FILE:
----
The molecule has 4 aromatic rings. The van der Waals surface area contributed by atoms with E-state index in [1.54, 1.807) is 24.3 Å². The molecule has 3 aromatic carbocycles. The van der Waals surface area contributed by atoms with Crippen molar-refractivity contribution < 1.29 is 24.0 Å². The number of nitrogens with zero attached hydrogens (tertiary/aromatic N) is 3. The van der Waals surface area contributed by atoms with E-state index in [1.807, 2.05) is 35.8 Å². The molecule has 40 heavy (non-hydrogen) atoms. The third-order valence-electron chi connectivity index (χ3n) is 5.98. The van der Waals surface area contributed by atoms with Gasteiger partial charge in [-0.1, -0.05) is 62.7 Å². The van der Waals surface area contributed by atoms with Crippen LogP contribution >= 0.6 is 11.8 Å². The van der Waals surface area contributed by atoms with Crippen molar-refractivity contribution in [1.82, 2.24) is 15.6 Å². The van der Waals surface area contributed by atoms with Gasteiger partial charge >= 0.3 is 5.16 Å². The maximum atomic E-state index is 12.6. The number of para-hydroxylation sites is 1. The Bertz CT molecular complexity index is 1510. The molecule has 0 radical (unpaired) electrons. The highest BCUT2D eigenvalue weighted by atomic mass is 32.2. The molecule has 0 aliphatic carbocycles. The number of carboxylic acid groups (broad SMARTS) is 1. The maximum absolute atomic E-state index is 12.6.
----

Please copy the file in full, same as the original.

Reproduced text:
The molecule has 4 aromatic rings. The van der Waals surface area contributed by atoms with E-state index in [1.54, 1.807) is 24.3 Å². The molecule has 3 aromatic carbocycles. The van der Waals surface area contributed by atoms with Crippen molar-refractivity contribution < 1.29 is 24.0 Å². The number of nitrogens with zero attached hydrogens (tertiary/aromatic N) is 3. The van der Waals surface area contributed by atoms with E-state index in [1.807, 2.05) is 35.8 Å². The molecule has 40 heavy (non-hydrogen) atoms. The third-order valence-electron chi connectivity index (χ3n) is 5.98. The van der Waals surface area contributed by atoms with Gasteiger partial charge in [-0.1, -0.05) is 62.7 Å². The van der Waals surface area contributed by atoms with Crippen LogP contribution >= 0.6 is 11.8 Å². The van der Waals surface area contributed by atoms with Crippen molar-refractivity contribution in [1.82, 2.24) is 15.6 Å². The van der Waals surface area contributed by atoms with Gasteiger partial charge >= 0.3 is 5.16 Å². The maximum atomic E-state index is 12.6. The number of para-hydroxylation sites is 1. The Bertz CT molecular complexity index is 1510. The molecule has 0 radical (unpaired) electrons. The highest BCUT2D eigenvalue weighted by atomic mass is 32.2. The molecule has 0 aliphatic carbocycles. The number of carboxylic acid groups (broad SMARTS) is 1. The maximum absolute atomic E-state index is 12.6.